Many research studies are proving acupuncture can help ease symptoms associated with chronic tension headaches. One of these studies published by the Cochrane Library concluded a course of six acupuncture treatments can be a viable option in the treatment of “tension-type headaches”.
According to the study, participants treated with acupuncture and pain-killers reported their headache frequency was less. This study was actually a compilation of several acupuncture trials. A total of 12 trials met the criteria to be included in this conclusive study. Acupuncture was also compared to several other modalities such as massage and physiotherapy, but the findings were inconclusive.
Tension headaches are not as debilitating as migraines but often occur more frequently. Tension headaches are reported to be the most common type of headache experienced. Stress tends to be the biggest factor regarding these types of headaches. Those who suffer from tension headaches frequently report a feeling of their head being squeezed, with pressure around the forehead, temples, and back of the head or neck. Tension headaches can last for as short as 30 minutes or they could linger for days.
While the exact cause of tension headaches is still not clear, they are most commonly attributed to muscle tension or spasms of the head, face, scalp, or jaw. Tension headaches are considered chronic if a person experiences them 15 or more days per month for several months. The most common treatment for tension headaches is over-the-counter medications like ibuprofen or aspirin. Severe cases are sometimes treated with prescription drugs, but they tend to fail because they do not address the root cause of the headaches.
Traditional Chinese Medicine is known for locating and treating the root cause of any ailment, including tension headaches. One of the ways TCM treats the root is by identifying personal triggers that create tension-type headaches. The licensed acupuncturist plays the role of a detective when treating patients. Acupuncturists usually ask multiple questions regarding the symptoms of any illness, including tension-type headaches. This allows for proper diagnosis and treatments. This can also give the patient insight into why the headaches keep occurring and how they can eliminate some of the triggers.
TCM includes more than just acupuncture. Herbal formulas, accessory modalities such as cupping or tuina, and even relaxation techniques such as deep breathing, meditation, or qi gong are a part of TCM. Acupuncture itself provides headache relief with a great deal of success. As few as one or two needles can be sufficient in stopping tension-type headaches. Acupuncture is also very effective at providing relief from stress and anxiety, two of the most common triggers of tension-type headaches. By adding in herbs and accessory modalities, the patient then has the tools needed to counter oncoming headaches on a long-term basis. The acupuncture treatments then become a type of maintenance to keep the headaches at bay.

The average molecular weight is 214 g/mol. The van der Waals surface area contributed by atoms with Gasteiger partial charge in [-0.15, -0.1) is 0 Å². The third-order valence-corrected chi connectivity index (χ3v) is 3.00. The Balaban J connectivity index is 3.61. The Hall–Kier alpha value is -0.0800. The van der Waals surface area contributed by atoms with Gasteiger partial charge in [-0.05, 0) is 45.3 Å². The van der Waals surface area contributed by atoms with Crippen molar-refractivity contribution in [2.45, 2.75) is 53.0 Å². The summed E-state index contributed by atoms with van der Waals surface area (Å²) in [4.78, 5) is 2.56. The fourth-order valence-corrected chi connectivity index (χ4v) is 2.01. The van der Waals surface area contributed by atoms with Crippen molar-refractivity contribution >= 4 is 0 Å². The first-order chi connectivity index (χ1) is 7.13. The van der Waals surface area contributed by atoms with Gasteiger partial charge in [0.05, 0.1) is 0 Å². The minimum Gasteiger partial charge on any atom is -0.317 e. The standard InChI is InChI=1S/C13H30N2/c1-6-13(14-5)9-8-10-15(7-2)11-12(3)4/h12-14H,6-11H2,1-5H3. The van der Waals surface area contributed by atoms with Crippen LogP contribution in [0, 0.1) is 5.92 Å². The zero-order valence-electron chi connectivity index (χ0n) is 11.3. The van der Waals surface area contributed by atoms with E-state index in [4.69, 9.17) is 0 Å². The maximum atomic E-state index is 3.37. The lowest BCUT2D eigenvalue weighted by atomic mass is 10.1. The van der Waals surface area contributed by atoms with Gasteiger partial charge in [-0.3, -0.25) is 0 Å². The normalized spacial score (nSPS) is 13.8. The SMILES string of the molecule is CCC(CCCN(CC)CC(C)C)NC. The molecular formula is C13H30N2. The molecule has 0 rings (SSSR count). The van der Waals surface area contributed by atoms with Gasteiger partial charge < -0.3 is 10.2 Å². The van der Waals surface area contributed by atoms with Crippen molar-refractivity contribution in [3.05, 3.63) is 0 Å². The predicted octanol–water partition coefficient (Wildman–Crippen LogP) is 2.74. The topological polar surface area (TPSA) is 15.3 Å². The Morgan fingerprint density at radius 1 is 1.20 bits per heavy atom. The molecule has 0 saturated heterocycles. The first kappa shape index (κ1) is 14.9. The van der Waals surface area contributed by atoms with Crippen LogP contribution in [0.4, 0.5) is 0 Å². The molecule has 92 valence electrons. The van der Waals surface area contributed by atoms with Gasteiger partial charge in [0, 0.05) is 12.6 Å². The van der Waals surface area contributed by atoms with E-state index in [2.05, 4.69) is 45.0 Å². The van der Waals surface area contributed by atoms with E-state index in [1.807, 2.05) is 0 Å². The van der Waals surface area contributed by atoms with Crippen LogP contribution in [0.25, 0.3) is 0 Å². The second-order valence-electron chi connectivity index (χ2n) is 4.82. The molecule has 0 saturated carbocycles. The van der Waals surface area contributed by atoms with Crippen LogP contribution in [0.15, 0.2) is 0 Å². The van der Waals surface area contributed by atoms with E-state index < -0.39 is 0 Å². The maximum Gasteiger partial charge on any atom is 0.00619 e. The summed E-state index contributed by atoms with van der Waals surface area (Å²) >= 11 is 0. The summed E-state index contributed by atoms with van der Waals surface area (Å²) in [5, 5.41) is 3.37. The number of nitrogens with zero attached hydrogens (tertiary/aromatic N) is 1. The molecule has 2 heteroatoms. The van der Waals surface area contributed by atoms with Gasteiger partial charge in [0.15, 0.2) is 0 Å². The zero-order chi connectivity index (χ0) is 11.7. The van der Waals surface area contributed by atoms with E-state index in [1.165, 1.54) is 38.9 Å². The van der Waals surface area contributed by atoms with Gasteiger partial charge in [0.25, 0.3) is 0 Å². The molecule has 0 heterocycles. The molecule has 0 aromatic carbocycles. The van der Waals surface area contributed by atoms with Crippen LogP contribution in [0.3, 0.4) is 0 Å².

A person suffering from tension-type headaches could benefit greatly from regular acupuncture treatments. If you are one of the nearly 1.4 billion people that suffer regularly from tension-type headaches, give me a call today, acupuncture and TCM CAN HELP!
Extreme fatigue, depression, severe abdominal cramps, food cravings. Premenstrual syndrome (PMS) is one of the most common women’s health conditions that completely lacks any reliable Western medical treatment for its symptoms. Yet it’s part of many people’s regular menstrual pattern.
So many women suffer from severe side effects of PMS—so much so that it affects their daily lives for at least a few days every single month.
While the painful and disruptive PMS are naturally occurring and there’s no way to get rid of them completely (after all, menstrual symptoms are messages from the body asking for rest and care!), Traditional Chinese Medicine offers a natural solution that may be even more effective than medication.
Can Acupuncture & Acupressure Ease PMS?
An analysis of 15 studies with over 1000 subjects found that acupressure can reduce moderate to severe PMS symptoms.
An analysis of 15 studies found that acupuncture treatment was significantly effective in treating PMS, compared with medicine and sham acupuncture. While more, larger studies are needed to fully confirm the scientific evidence of acupuncture to treat Premenstrual Syndrome symptoms, there is a slew of promising research to back it. Since PMS has such varied effects on different women—from moodness to severe abdominal pain—there are also a variety of ways acupuncture and TCM may be used to help. In particular, studies show that acupuncture and acupressure are sure-fire solutions for mood swings, depression, pain, and anxiety—some of the major symptoms of PMS.
The most commonly used acupoints for PMS treatment are SP6, LR3, and RN4.
Other Natural Treatments
There are a variety of natural, personalized solutions for the debilitating aggravation of PMS. If you’re a person who experiences PMS symptoms, you know it can be quite the journey with advice, experimentation, and routine to discover what works best for you. Here are some tips that experts agree help reduce the pain and discomfort of PMS:
Getting outside does the body good. There are scores of scientific studies that confirm just how good! But “earthing” takes a walk outside to another, deeper, more healing level.
What Is Earthing?
Also called “grounding,” earthing simply means walking barefoot on a natural surface like grass, soil, or sand. It’s important to remember that it is different than just walking outside, although that, too, is beneficial in so many ways. Making direct physical contact with the ground—and that doesn’t mean concrete or other man-made surfaces—is what it’s all about.
The prominence of the element carbon is what designates something as organic matter—and I don’t mean “organic” like your groceries! All living things are carbon-based. If you do any gardening or backyard composting, you’ll probably recognize that term, “carbon-based,” as the “green” stuff you put in your compost: leaves, grass trimmings, veggie cast-offs.